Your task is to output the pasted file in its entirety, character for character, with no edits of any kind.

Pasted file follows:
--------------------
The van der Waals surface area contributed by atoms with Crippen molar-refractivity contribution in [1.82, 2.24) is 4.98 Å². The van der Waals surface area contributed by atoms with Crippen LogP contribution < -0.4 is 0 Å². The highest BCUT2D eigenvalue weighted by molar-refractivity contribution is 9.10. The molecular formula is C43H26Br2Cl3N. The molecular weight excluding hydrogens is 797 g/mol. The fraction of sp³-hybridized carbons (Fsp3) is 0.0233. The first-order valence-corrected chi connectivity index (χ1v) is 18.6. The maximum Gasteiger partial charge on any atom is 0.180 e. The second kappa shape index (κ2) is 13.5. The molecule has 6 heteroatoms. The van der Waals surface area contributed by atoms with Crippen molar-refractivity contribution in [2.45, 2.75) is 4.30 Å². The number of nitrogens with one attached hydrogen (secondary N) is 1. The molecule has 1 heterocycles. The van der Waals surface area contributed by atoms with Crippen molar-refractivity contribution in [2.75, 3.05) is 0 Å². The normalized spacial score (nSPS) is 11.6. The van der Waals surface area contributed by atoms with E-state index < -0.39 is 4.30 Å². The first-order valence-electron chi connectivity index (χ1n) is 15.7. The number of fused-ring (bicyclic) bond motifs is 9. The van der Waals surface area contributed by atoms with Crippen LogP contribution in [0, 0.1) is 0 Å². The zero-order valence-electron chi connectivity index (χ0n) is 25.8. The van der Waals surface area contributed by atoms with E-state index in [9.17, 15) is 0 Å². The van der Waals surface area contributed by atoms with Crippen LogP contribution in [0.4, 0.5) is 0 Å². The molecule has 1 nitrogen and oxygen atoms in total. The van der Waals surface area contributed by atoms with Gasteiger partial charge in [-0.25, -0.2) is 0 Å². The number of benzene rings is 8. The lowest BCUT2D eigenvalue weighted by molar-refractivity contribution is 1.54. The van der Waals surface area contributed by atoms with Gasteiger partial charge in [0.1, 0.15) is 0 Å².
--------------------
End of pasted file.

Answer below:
The van der Waals surface area contributed by atoms with Crippen molar-refractivity contribution in [1.82, 2.24) is 4.98 Å². The van der Waals surface area contributed by atoms with Crippen LogP contribution < -0.4 is 0 Å². The highest BCUT2D eigenvalue weighted by molar-refractivity contribution is 9.10. The molecular formula is C43H26Br2Cl3N. The molecular weight excluding hydrogens is 797 g/mol. The fraction of sp³-hybridized carbons (Fsp3) is 0.0233. The first-order valence-corrected chi connectivity index (χ1v) is 18.6. The maximum Gasteiger partial charge on any atom is 0.180 e. The second kappa shape index (κ2) is 13.5. The molecule has 6 heteroatoms. The van der Waals surface area contributed by atoms with Crippen molar-refractivity contribution in [2.45, 2.75) is 4.30 Å². The number of nitrogens with one attached hydrogen (secondary N) is 1. The molecule has 1 heterocycles. The van der Waals surface area contributed by atoms with Crippen molar-refractivity contribution in [2.75, 3.05) is 0 Å². The normalized spacial score (nSPS) is 11.6. The van der Waals surface area contributed by atoms with E-state index < -0.39 is 4.30 Å². The first-order valence-electron chi connectivity index (χ1n) is 15.7. The number of fused-ring (bicyclic) bond motifs is 9. The van der Waals surface area contributed by atoms with Crippen LogP contribution in [0, 0.1) is 0 Å². The zero-order valence-electron chi connectivity index (χ0n) is 25.8. The van der Waals surface area contributed by atoms with E-state index in [9.17, 15) is 0 Å². The van der Waals surface area contributed by atoms with Crippen LogP contribution in [0.4, 0.5) is 0 Å². The molecule has 1 nitrogen and oxygen atoms in total. The van der Waals surface area contributed by atoms with Gasteiger partial charge in [-0.25, -0.2) is 0 Å². The number of benzene rings is 8. The lowest BCUT2D eigenvalue weighted by molar-refractivity contribution is 1.54. The van der Waals surface area contributed by atoms with Gasteiger partial charge in [0.1, 0.15) is 0 Å².